Is 'real-world' health evidence closer to the truth than data from more traditional categories? FDA staff explain in What We Mean When We Talk About Data. Thanks to @MandiBPro.

4. Data model → Cause → Effect
In Why: A Guide to Finding and Using Causes, Samantha Kleinberg aims to explain why causality is often misunderstood and misused: What is it, why is it so hard to find, and how can we do better at interpreting it? The book excerpt explains that "Understanding when our inferences are likely to be wrong is particularly important for data science, where we’re often confronted with observational data that is large and messy (rather than well-curated for research)."

5. Empirical results → Verification → Scientific understanding
Independent verification is essential to scientific progress. But in academia, verifying empirical results is difficult and not rewarded. This is the reason for Curate Science, a tool making it easier for researchers to independently verify each other’s evidence and award credit for doing so. Follow @CurateScience.

Join me at the HEOR writing workshop March 17 in Philadelphia. I'm speaking about communicating data, and leading an interactive session on data visualization. Save $300 before Jan 15.

Tuesday, 22 December 2015

Asthma heartbreak, cranky economists, and prediction markets.

This week's 5 links on evidence-based decision making.

1. Childhood stress → Cortisol → Asthma
Heartbreaking stories explain likely connections between difficult childhoods and asthma. Children in Detroit suffer a high incidence of attacks - regardless of allergens, air quality, and other factors. Peer-reviewed research shows excess cortisol may be to blame.

2. Prediction → Research heads up → Better evidence
Promising technique for meta-research. A prediction market was created to quantify the reproducibility of 44 studies published in prominent psychology journals, and estimate likelihood of hypothesis acceptance at different stages. The market outperformed individual forecasts, as described in PNAS (Proceedings of the National Academy of Sciences.)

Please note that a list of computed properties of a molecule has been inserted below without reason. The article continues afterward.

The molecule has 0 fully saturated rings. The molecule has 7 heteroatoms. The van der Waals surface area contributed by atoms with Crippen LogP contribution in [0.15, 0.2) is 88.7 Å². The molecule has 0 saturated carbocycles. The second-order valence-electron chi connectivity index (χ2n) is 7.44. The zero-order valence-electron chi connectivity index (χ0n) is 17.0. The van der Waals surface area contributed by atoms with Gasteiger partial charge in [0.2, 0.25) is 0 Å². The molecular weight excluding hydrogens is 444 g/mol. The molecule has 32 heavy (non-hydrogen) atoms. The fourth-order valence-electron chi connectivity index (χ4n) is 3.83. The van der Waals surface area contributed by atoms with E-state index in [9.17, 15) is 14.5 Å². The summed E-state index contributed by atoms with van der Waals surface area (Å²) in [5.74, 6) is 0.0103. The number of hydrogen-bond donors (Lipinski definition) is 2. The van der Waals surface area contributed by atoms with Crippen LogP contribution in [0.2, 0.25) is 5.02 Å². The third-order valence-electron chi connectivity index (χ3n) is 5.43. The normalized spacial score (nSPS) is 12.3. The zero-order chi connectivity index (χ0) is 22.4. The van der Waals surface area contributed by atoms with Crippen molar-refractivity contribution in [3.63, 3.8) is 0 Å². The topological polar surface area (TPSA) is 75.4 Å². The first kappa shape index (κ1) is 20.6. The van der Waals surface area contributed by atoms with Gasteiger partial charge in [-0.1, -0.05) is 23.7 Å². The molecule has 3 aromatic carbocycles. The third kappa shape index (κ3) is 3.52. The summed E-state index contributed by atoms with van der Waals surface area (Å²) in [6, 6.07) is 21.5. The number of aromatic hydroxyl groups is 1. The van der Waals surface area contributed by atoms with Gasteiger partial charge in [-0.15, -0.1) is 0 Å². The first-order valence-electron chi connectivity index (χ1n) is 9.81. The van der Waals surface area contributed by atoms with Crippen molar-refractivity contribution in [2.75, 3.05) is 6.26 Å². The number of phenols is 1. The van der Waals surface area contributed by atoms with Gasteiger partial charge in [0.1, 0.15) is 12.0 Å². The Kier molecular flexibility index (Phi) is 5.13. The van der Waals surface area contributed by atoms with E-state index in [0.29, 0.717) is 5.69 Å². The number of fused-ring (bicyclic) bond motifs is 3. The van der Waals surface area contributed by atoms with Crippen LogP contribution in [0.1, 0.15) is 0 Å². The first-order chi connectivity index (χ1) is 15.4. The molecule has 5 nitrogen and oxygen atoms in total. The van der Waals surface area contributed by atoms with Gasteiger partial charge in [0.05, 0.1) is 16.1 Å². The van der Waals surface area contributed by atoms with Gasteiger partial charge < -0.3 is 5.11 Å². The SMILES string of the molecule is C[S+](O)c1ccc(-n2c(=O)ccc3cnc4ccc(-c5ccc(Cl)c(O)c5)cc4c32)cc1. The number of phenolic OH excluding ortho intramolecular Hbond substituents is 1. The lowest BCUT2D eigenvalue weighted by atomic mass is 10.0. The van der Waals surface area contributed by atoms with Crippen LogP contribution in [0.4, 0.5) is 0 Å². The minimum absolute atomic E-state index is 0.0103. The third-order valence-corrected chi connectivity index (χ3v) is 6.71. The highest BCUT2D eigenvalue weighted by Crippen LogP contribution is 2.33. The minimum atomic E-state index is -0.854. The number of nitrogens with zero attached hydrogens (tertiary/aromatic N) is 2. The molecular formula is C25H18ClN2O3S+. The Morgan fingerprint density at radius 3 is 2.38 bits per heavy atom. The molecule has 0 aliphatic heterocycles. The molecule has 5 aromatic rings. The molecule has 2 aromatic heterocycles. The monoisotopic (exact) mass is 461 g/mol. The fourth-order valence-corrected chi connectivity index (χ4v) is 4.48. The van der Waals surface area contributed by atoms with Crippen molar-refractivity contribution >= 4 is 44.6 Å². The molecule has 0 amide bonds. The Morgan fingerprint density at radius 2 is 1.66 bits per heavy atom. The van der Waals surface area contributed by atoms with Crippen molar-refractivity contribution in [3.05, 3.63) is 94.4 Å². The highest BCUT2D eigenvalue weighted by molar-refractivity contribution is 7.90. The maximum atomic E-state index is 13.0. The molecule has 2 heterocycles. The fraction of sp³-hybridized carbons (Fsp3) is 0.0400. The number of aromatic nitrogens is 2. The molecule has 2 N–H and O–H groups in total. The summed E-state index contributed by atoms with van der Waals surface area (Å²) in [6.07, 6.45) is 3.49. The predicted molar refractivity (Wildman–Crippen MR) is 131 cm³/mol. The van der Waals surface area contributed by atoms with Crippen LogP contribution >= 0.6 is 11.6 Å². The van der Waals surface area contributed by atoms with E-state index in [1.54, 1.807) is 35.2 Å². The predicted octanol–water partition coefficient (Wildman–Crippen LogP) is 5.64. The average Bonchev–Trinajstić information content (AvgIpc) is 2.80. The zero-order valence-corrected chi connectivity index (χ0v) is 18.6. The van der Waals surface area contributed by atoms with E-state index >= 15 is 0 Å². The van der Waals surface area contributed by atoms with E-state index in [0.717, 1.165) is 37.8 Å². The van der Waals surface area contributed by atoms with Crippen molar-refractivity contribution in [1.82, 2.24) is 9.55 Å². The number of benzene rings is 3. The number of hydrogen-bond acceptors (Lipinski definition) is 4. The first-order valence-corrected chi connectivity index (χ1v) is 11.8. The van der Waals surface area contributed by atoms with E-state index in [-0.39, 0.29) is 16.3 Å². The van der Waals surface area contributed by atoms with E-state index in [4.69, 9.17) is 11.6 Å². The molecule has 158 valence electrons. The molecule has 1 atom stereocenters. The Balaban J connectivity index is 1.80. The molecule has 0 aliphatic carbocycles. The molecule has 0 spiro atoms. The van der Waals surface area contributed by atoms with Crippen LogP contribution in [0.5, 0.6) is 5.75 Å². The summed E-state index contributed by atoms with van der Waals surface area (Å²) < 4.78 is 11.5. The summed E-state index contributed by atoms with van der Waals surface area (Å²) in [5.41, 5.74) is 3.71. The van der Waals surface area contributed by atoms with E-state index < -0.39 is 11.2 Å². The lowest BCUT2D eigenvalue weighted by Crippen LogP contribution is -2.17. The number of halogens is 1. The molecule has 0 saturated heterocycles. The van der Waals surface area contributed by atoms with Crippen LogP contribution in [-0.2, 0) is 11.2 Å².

3. Fuzzy evidence → Wage debate → Policy fail
More fuel for the minimum-wage fire. Depending on who you ask, a high minimum wage either bolsters the security of hourly workers or destroys the jobs they depend on. Recent example: David Neumark's claims about unfavorable evidence.

4. Decision tools → Flexible analysis → Value-based medicine
Drug Abacus is an interactive tool for understanding drug pricing. This very interesting project, led by Peter Bach at Memorial Sloan Kettering, compares the price of a drug (US$) with its "worth", based on outcomes, toxicity, and other factors. Hopefully @drugabacus signals the future for health technology assessment and value-based medicine.

5. Cognitive therapy → Depression relief → Fewer side effects
A BMJ systematic review and meta-analysis show that depression can be treated with cognitive behavior therapy, possibly with outcomes equivalent to antidepressants. Consistent CBT treatment is a challenge, however. AHRQ reports similar findings from comparative effectiveness research; the CER study illustrates how to employ expert panels to transparently select research questions and parameters.

Tuesday, 17 November 2015

ROI from evidence-based government, milking data for cows, and flu shot benefits diminishing.

This week's 5 links on evidence-based decision making.

1. Evidence standards → Knowing what works → Pay for success
Susan Urahn says we've reached a Tipping Point on Evidence-Based Policymaking. She explains in @Governing that 24 US governments have directed $152M to programs with an estimated $521M ROI: "an innovative and rigorous approach to policymaking: Create an inventory of currently funded programs; review which ones work based on research; use a customized benefit-cost model to compare programs based on their return on investment; and use the results to inform budget and policy decisions."

2. Sensors → Analytics → Farming profits
Precision dairy farming uses RFID tags, sensors, and analytics to track the health of cows. Brian T. Horowitz (@bthorowitz) writes on TechCrunch about how farmers are milking big data for insight. Literally. Thanks to @ShellySwanback.

3. Public acceptance → Annual flu shots → Weaker response?
Yikes. Now that flu shot programs are gaining acceptance, there's preliminary evidence suggesting that repeated annual shots can gradually reduce their effectiveness under some circumstances. Scientists at the Marshfield Clinic Research Foundation recently reported that "children who had been vaccinated annually over a number of years were more likely to contract the flu than kids who were only vaccinated in the season in which they were studied." Helen Branswell explains on STAT.